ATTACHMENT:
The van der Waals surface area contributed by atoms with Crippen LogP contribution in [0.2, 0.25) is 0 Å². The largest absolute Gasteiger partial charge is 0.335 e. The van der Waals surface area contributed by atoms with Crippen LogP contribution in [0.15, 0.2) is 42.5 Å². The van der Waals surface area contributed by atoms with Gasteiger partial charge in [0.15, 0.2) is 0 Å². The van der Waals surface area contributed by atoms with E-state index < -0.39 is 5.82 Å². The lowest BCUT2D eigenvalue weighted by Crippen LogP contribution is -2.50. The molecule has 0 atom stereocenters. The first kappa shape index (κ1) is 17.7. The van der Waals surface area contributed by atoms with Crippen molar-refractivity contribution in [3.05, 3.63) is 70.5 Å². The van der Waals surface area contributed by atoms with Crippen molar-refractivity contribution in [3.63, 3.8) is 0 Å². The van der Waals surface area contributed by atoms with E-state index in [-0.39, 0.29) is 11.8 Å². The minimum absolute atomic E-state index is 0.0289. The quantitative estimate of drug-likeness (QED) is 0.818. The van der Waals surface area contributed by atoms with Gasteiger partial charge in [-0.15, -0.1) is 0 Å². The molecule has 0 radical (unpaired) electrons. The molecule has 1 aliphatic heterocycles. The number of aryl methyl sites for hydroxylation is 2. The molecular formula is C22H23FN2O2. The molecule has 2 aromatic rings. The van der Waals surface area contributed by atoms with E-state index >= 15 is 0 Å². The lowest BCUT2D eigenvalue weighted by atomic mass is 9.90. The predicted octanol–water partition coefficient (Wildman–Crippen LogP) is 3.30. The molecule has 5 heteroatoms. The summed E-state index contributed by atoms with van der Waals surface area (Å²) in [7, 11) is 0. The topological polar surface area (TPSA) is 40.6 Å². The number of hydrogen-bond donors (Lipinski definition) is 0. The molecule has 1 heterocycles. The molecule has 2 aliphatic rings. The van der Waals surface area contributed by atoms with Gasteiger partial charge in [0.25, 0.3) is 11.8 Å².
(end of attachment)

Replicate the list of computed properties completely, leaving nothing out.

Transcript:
The van der Waals surface area contributed by atoms with Crippen LogP contribution in [0.2, 0.25) is 0 Å². The largest absolute Gasteiger partial charge is 0.335 e. The van der Waals surface area contributed by atoms with Crippen LogP contribution in [0.15, 0.2) is 42.5 Å². The van der Waals surface area contributed by atoms with Gasteiger partial charge in [0.15, 0.2) is 0 Å². The van der Waals surface area contributed by atoms with E-state index < -0.39 is 5.82 Å². The lowest BCUT2D eigenvalue weighted by Crippen LogP contribution is -2.50. The molecule has 0 atom stereocenters. The first kappa shape index (κ1) is 17.7. The van der Waals surface area contributed by atoms with Crippen molar-refractivity contribution in [3.05, 3.63) is 70.5 Å². The van der Waals surface area contributed by atoms with Crippen molar-refractivity contribution in [3.63, 3.8) is 0 Å². The van der Waals surface area contributed by atoms with E-state index in [-0.39, 0.29) is 11.8 Å². The minimum absolute atomic E-state index is 0.0289. The quantitative estimate of drug-likeness (QED) is 0.818. The van der Waals surface area contributed by atoms with Gasteiger partial charge in [-0.15, -0.1) is 0 Å². The molecule has 0 radical (unpaired) electrons. The molecule has 1 aliphatic heterocycles. The number of aryl methyl sites for hydroxylation is 2. The molecular formula is C22H23FN2O2. The molecule has 2 aromatic rings. The van der Waals surface area contributed by atoms with E-state index >= 15 is 0 Å². The lowest BCUT2D eigenvalue weighted by atomic mass is 9.90. The predicted octanol–water partition coefficient (Wildman–Crippen LogP) is 3.30. The molecule has 5 heteroatoms. The summed E-state index contributed by atoms with van der Waals surface area (Å²) in [7, 11) is 0. The topological polar surface area (TPSA) is 40.6 Å². The number of hydrogen-bond donors (Lipinski definition) is 0. The molecule has 1 heterocycles. The molecule has 2 aliphatic rings. The van der Waals surface area contributed by atoms with Gasteiger partial charge in [0.25, 0.3) is 11.8 Å².